But, desperate to win in the second round, he took far greater risks, travelling the country to meet ordinary people on their sugar farms and coffee plantations and in their restaurants and houses.
Durante la conmemoración del #DiaDeLaAfrocolombianidad, quisieron intimidarme apuntándome con un láser desde un edificio cercano. ¡No nos callarán! Nuestra lucha es y siempre ha sido contra todos los tipos de violencia que pretenden sembrarnos miedo.
¡La paz vencerá! pic.twitter.com/1KIqIiD0jD
On Friday night, Cristian Durango, an activist in his twenties with bleached hair and a gold tooth, was distributing Pacto Historico flyers on a hectic city street. Released from police custody the day before – just 24 hours after he voluntarily presented himself to the prosecutor’s office – he didn’t seem fazed by his arrest. “They didn’t even try to get me jailed awaiting trial,” he said. “It was obvious the prosecutor was just tired of these cases.”
Describing the arrests of activists as a “typical” attempt to use “psychological terror against social movements”, Durango said that actually, the police were just making people angry. “All they’re going to do is provoke more indignation. They’re giving people more reasons to take to the street or to campaign for Petro.”
Indeed, if arresting activists was aimed at suppressing the left vote, it seems the police and state sorely misjudged things – not least because Colombia’s activist youth has withstood far worse than a flurry of arrests in recent history.
During his victory speech on Sunday night, Petro briefly gave the floor to Yenny Alejandra Medina, mother of Dilan Cruz, an 18-year-old who was murdered in 2019 when riot police shot him in the head as he tried to run away from a protest.
Cruz’s murder was a flashpoint, launching the “first line” – activists who armed themselves with helmets and shields to protect the protests which flared up again in 2020 and 2021 when Iván Duque’s rightwing government attempted to increase taxes in the midst of Covid restrictions.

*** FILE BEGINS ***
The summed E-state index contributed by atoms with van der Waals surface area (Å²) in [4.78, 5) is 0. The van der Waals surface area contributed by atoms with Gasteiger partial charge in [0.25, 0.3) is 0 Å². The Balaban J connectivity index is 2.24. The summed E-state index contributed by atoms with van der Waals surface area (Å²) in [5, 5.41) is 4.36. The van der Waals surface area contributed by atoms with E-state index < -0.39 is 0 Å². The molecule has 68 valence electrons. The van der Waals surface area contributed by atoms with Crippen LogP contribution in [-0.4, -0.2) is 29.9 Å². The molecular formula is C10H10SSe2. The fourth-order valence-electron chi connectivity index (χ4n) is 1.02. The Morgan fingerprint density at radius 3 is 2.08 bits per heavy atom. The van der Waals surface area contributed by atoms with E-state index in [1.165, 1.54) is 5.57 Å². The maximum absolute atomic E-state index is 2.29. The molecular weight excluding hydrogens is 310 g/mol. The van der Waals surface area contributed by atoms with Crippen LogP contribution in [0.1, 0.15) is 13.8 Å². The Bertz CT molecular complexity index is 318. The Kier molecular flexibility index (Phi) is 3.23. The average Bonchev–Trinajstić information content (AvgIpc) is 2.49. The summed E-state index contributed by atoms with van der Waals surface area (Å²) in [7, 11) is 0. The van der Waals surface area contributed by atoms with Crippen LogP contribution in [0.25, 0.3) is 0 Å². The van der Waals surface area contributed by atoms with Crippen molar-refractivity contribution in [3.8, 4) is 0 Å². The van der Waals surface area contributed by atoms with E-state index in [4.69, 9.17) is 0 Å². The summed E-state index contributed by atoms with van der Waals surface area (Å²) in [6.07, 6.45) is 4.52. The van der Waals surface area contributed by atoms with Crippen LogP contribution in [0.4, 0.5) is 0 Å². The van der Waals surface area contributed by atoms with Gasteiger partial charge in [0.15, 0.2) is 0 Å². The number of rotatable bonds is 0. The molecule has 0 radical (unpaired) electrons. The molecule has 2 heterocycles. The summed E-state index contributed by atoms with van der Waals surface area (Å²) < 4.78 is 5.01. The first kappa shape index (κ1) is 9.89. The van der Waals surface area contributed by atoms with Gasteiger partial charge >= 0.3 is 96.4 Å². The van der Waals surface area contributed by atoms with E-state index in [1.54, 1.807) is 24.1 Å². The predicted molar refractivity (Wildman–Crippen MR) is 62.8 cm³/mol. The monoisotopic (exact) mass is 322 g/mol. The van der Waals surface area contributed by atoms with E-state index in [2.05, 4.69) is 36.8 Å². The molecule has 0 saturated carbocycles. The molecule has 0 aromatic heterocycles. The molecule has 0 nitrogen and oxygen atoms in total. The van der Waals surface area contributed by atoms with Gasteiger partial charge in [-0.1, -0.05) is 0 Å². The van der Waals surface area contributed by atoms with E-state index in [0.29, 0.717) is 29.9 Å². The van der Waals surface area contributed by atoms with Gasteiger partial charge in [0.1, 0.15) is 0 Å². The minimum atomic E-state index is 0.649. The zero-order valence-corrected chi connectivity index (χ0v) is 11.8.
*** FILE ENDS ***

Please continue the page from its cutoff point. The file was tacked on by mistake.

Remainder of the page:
More than 40 people were killed in 2021. Around 80 people lost an eye at the hands of riot cops. Thousands were arrested. A first line protester was found dead in the southwest city of Cali, Prieto recalled, chopped up and put in plastic bags. Another was raped and murdered in police custody, while a group of activists was left to burn to death in a police station. Prieto said these are just a few examples among many: “Perhaps my brain is protecting itself by forgetting others.”
Having lived through these protests, it’s clear to Prieto, Durango and others that the best way forward is to support a left government that has promised to dismantle the riot police and support social movements. After 14 years as a human rights defender, Prieto joined Pacto Historico to work on preventing election fraud. Petro’s victory, she said, means she will likely remain alive and free, when otherwise she might not.
Senator José Alberto Tejada was a journalist during the protests in 2021, becoming famous for his prolific coverage of the front line. He stood for election this year at the behest of young protesters, feeling “a deep political responsibility to try to help to build some kind of democracy in Colombia,” he told Novara Media.
Tejada has been appalled by the way “corporate media” has smeared Petro during the campaign, exaggerating or inventing negative stories while almost ignoring the fact that Hernández is currently facing a criminal trial on corruption charges.
Muñoz accused the current government of lacking neutrality too. “Duque made more than 40 public speeches in which he criticised or even directly confronted Petro. The same thing was done by the commander of the army and several public servants and authorities,” he said. This could amount to a violation of the constitution, he argued, because a president isn’t supposed to act directly in a campaign.
Tejada believes the scrutiny of the international community is crucial, and election observers and the international press likely made it harder to cheat. But people must remain vigilant, he said – at least until Petro actually takes office in August.
“I’m not exaggerating – the people in the government right now, these aren’t politicians. They’re actually a criminal mafia dressed as politicians,” he said of the outgoing government.
Charlotte England is head of articles at Novara Media.